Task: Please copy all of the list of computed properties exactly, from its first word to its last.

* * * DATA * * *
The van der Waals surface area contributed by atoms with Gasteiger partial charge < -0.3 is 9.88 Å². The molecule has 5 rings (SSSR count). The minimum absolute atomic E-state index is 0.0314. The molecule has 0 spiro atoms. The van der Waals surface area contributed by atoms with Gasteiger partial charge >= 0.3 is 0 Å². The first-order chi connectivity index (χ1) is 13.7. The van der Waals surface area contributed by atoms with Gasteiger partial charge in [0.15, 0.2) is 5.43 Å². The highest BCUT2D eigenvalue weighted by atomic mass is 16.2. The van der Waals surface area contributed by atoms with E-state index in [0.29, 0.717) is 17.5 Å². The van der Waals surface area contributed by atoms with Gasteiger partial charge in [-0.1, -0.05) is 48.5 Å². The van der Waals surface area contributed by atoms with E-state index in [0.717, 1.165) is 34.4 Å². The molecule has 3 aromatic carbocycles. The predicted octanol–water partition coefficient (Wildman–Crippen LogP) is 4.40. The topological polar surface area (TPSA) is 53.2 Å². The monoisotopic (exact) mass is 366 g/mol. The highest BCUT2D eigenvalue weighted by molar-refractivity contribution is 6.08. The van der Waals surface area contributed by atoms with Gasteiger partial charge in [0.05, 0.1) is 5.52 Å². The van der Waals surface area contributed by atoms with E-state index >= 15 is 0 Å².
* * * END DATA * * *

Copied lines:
The van der Waals surface area contributed by atoms with Gasteiger partial charge < -0.3 is 9.88 Å². The molecule has 5 rings (SSSR count). The minimum absolute atomic E-state index is 0.0314. The molecule has 0 spiro atoms. The van der Waals surface area contributed by atoms with Gasteiger partial charge >= 0.3 is 0 Å². The first-order chi connectivity index (χ1) is 13.7. The van der Waals surface area contributed by atoms with Gasteiger partial charge in [0.15, 0.2) is 5.43 Å². The highest BCUT2D eigenvalue weighted by atomic mass is 16.2. The van der Waals surface area contributed by atoms with E-state index in [0.29, 0.717) is 17.5 Å². The van der Waals surface area contributed by atoms with Gasteiger partial charge in [-0.1, -0.05) is 48.5 Å². The van der Waals surface area contributed by atoms with E-state index in [0.717, 1.165) is 34.4 Å². The molecule has 3 aromatic carbocycles. The predicted octanol–water partition coefficient (Wildman–Crippen LogP) is 4.40. The topological polar surface area (TPSA) is 53.2 Å². The monoisotopic (exact) mass is 366 g/mol. The highest BCUT2D eigenvalue weighted by molar-refractivity contribution is 6.08. The van der Waals surface area contributed by atoms with Gasteiger partial charge in [0.05, 0.1) is 5.52 Å². The van der Waals surface area contributed by atoms with E-state index >= 15 is 0 Å².